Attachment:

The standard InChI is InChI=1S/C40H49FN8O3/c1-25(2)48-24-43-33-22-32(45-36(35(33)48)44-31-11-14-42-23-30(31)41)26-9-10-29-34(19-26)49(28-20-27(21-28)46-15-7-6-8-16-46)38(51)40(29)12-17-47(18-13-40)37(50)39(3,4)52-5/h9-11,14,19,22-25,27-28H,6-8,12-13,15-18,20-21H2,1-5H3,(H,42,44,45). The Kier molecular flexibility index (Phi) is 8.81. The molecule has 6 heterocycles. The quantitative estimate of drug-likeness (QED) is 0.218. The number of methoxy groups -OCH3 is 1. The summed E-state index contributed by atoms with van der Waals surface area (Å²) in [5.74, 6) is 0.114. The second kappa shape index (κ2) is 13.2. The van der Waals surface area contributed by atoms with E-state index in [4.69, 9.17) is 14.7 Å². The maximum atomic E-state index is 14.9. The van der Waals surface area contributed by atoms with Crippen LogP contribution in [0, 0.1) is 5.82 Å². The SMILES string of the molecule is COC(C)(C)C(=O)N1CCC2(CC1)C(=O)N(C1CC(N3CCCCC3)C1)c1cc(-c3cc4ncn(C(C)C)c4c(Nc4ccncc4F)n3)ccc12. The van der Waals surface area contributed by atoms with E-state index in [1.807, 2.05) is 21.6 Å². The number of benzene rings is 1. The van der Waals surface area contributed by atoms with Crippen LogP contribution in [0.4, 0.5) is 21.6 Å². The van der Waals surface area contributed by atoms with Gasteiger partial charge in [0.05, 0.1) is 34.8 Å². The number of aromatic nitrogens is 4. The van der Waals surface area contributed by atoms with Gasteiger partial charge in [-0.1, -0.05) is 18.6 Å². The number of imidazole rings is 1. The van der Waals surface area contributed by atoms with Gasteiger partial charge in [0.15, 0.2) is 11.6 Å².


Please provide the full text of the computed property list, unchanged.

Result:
The standard InChI is InChI=1S/C40H49FN8O3/c1-25(2)48-24-43-33-22-32(45-36(35(33)48)44-31-11-14-42-23-30(31)41)26-9-10-29-34(19-26)49(28-20-27(21-28)46-15-7-6-8-16-46)38(51)40(29)12-17-47(18-13-40)37(50)39(3,4)52-5/h9-11,14,19,22-25,27-28H,6-8,12-13,15-18,20-21H2,1-5H3,(H,42,44,45). The Kier molecular flexibility index (Phi) is 8.81. The molecule has 6 heterocycles. The quantitative estimate of drug-likeness (QED) is 0.218. The number of methoxy groups -OCH3 is 1. The summed E-state index contributed by atoms with van der Waals surface area (Å²) in [5.74, 6) is 0.114. The second kappa shape index (κ2) is 13.2. The van der Waals surface area contributed by atoms with E-state index in [4.69, 9.17) is 14.7 Å². The maximum atomic E-state index is 14.9. The van der Waals surface area contributed by atoms with Crippen LogP contribution in [0, 0.1) is 5.82 Å². The SMILES string of the molecule is COC(C)(C)C(=O)N1CCC2(CC1)C(=O)N(C1CC(N3CCCCC3)C1)c1cc(-c3cc4ncn(C(C)C)c4c(Nc4ccncc4F)n3)ccc12. The van der Waals surface area contributed by atoms with E-state index in [1.807, 2.05) is 21.6 Å². The number of benzene rings is 1. The van der Waals surface area contributed by atoms with Crippen LogP contribution in [0.4, 0.5) is 21.6 Å². The van der Waals surface area contributed by atoms with Gasteiger partial charge in [0.05, 0.1) is 34.8 Å². The number of aromatic nitrogens is 4. The van der Waals surface area contributed by atoms with Gasteiger partial charge in [-0.1, -0.05) is 18.6 Å². The number of imidazole rings is 1. The van der Waals surface area contributed by atoms with Gasteiger partial charge in [0.15, 0.2) is 11.6 Å².